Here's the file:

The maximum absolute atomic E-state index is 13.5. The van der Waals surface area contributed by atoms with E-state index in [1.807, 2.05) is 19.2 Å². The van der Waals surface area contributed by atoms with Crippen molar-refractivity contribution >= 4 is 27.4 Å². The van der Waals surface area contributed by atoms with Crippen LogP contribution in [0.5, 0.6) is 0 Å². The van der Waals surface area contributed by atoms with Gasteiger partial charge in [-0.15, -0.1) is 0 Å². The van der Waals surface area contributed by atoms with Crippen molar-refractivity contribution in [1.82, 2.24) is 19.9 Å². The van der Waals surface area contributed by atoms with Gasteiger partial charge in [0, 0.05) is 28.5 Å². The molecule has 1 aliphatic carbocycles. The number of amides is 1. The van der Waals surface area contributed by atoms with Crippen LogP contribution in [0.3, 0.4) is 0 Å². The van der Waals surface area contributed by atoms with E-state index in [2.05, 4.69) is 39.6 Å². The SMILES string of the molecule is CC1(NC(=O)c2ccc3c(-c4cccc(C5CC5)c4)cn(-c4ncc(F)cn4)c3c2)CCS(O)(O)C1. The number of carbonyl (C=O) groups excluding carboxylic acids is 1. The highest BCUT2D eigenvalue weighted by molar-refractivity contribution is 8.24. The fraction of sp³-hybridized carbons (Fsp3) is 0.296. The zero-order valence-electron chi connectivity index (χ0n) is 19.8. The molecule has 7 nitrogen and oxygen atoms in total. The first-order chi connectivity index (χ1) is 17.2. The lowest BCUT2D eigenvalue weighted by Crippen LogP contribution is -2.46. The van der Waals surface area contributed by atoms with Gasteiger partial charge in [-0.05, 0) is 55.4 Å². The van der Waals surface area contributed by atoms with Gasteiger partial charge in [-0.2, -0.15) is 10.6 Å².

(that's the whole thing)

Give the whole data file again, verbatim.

The maximum absolute atomic E-state index is 13.5. The van der Waals surface area contributed by atoms with E-state index in [1.807, 2.05) is 19.2 Å². The van der Waals surface area contributed by atoms with Crippen molar-refractivity contribution >= 4 is 27.4 Å². The van der Waals surface area contributed by atoms with Crippen LogP contribution in [0.5, 0.6) is 0 Å². The van der Waals surface area contributed by atoms with Gasteiger partial charge in [-0.15, -0.1) is 0 Å². The van der Waals surface area contributed by atoms with Crippen molar-refractivity contribution in [1.82, 2.24) is 19.9 Å². The van der Waals surface area contributed by atoms with Gasteiger partial charge in [0, 0.05) is 28.5 Å². The molecule has 1 aliphatic carbocycles. The number of amides is 1. The van der Waals surface area contributed by atoms with Crippen LogP contribution in [0.3, 0.4) is 0 Å². The van der Waals surface area contributed by atoms with E-state index in [2.05, 4.69) is 39.6 Å². The SMILES string of the molecule is CC1(NC(=O)c2ccc3c(-c4cccc(C5CC5)c4)cn(-c4ncc(F)cn4)c3c2)CCS(O)(O)C1. The number of carbonyl (C=O) groups excluding carboxylic acids is 1. The highest BCUT2D eigenvalue weighted by molar-refractivity contribution is 8.24. The fraction of sp³-hybridized carbons (Fsp3) is 0.296. The zero-order valence-electron chi connectivity index (χ0n) is 19.8. The molecule has 7 nitrogen and oxygen atoms in total. The first-order chi connectivity index (χ1) is 17.2. The lowest BCUT2D eigenvalue weighted by Crippen LogP contribution is -2.46. The van der Waals surface area contributed by atoms with Gasteiger partial charge in [-0.05, 0) is 55.4 Å². The van der Waals surface area contributed by atoms with Gasteiger partial charge in [-0.2, -0.15) is 10.6 Å².